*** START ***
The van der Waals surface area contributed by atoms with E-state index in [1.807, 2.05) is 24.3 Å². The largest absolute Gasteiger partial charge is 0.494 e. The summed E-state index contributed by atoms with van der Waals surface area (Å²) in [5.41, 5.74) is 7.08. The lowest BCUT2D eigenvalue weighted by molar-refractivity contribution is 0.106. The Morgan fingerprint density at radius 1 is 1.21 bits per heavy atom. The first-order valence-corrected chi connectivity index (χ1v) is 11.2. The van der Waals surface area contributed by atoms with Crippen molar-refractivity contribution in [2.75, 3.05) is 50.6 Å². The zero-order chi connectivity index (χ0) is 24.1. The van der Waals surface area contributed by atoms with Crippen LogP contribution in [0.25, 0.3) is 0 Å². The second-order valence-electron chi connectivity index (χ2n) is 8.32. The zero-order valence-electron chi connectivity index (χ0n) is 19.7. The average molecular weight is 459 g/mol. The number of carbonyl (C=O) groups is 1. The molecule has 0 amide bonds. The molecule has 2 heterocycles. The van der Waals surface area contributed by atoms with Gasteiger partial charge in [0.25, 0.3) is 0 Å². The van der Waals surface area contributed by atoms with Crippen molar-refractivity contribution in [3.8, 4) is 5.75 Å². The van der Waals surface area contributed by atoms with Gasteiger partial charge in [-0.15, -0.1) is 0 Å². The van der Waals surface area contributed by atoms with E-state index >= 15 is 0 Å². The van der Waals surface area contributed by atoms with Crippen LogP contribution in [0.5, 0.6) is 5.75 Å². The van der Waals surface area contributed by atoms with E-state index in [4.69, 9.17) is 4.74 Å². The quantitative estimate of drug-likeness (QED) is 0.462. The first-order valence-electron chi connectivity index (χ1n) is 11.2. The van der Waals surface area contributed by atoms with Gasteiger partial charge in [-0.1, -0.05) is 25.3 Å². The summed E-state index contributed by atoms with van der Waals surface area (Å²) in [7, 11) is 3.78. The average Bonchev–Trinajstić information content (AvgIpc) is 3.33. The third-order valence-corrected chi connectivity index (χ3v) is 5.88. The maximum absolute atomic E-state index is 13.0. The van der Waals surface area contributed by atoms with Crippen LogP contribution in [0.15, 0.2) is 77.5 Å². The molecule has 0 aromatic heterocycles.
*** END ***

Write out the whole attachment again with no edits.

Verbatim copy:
The van der Waals surface area contributed by atoms with E-state index in [1.807, 2.05) is 24.3 Å². The largest absolute Gasteiger partial charge is 0.494 e. The summed E-state index contributed by atoms with van der Waals surface area (Å²) in [5.41, 5.74) is 7.08. The lowest BCUT2D eigenvalue weighted by molar-refractivity contribution is 0.106. The Morgan fingerprint density at radius 1 is 1.21 bits per heavy atom. The first-order valence-corrected chi connectivity index (χ1v) is 11.2. The van der Waals surface area contributed by atoms with Crippen molar-refractivity contribution in [2.75, 3.05) is 50.6 Å². The zero-order chi connectivity index (χ0) is 24.1. The van der Waals surface area contributed by atoms with Crippen LogP contribution in [0.25, 0.3) is 0 Å². The second-order valence-electron chi connectivity index (χ2n) is 8.32. The zero-order valence-electron chi connectivity index (χ0n) is 19.7. The average molecular weight is 459 g/mol. The number of carbonyl (C=O) groups is 1. The molecule has 0 amide bonds. The molecule has 2 heterocycles. The van der Waals surface area contributed by atoms with Gasteiger partial charge in [0.25, 0.3) is 0 Å². The van der Waals surface area contributed by atoms with Crippen molar-refractivity contribution in [3.8, 4) is 5.75 Å². The van der Waals surface area contributed by atoms with Gasteiger partial charge in [-0.15, -0.1) is 0 Å². The van der Waals surface area contributed by atoms with E-state index >= 15 is 0 Å². The van der Waals surface area contributed by atoms with Crippen LogP contribution in [0.5, 0.6) is 5.75 Å². The van der Waals surface area contributed by atoms with E-state index in [4.69, 9.17) is 4.74 Å². The quantitative estimate of drug-likeness (QED) is 0.462. The first-order valence-electron chi connectivity index (χ1n) is 11.2. The van der Waals surface area contributed by atoms with Gasteiger partial charge in [-0.1, -0.05) is 25.3 Å². The summed E-state index contributed by atoms with van der Waals surface area (Å²) in [7, 11) is 3.78. The average Bonchev–Trinajstić information content (AvgIpc) is 3.33. The third-order valence-corrected chi connectivity index (χ3v) is 5.88. The maximum absolute atomic E-state index is 13.0. The van der Waals surface area contributed by atoms with Crippen LogP contribution in [0.15, 0.2) is 77.5 Å². The molecule has 0 aromatic heterocycles.